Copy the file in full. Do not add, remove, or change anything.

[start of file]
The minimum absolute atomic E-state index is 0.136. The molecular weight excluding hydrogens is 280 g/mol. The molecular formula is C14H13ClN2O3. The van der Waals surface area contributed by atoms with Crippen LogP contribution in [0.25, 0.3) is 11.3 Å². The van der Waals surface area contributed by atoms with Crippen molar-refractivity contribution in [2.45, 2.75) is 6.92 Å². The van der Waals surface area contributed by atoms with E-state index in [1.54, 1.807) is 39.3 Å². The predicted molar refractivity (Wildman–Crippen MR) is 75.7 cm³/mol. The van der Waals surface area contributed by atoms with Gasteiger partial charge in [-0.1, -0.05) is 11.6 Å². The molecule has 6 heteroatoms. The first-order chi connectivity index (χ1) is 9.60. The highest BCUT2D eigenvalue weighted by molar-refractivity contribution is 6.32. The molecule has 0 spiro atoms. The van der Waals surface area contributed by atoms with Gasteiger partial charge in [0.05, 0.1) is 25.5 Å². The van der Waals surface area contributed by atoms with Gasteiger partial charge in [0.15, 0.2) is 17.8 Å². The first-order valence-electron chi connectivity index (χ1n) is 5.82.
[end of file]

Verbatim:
The minimum absolute atomic E-state index is 0.136. The molecular weight excluding hydrogens is 280 g/mol. The molecular formula is C14H13ClN2O3. The van der Waals surface area contributed by atoms with Crippen LogP contribution in [0.25, 0.3) is 11.3 Å². The van der Waals surface area contributed by atoms with Crippen molar-refractivity contribution in [2.45, 2.75) is 6.92 Å². The van der Waals surface area contributed by atoms with E-state index in [1.54, 1.807) is 39.3 Å². The predicted molar refractivity (Wildman–Crippen MR) is 75.7 cm³/mol. The van der Waals surface area contributed by atoms with Gasteiger partial charge in [-0.1, -0.05) is 11.6 Å². The molecule has 6 heteroatoms. The first-order chi connectivity index (χ1) is 9.60. The highest BCUT2D eigenvalue weighted by molar-refractivity contribution is 6.32. The molecule has 0 spiro atoms. The van der Waals surface area contributed by atoms with Gasteiger partial charge in [0.05, 0.1) is 25.5 Å². The van der Waals surface area contributed by atoms with Gasteiger partial charge in [0.15, 0.2) is 17.8 Å². The first-order valence-electron chi connectivity index (χ1n) is 5.82.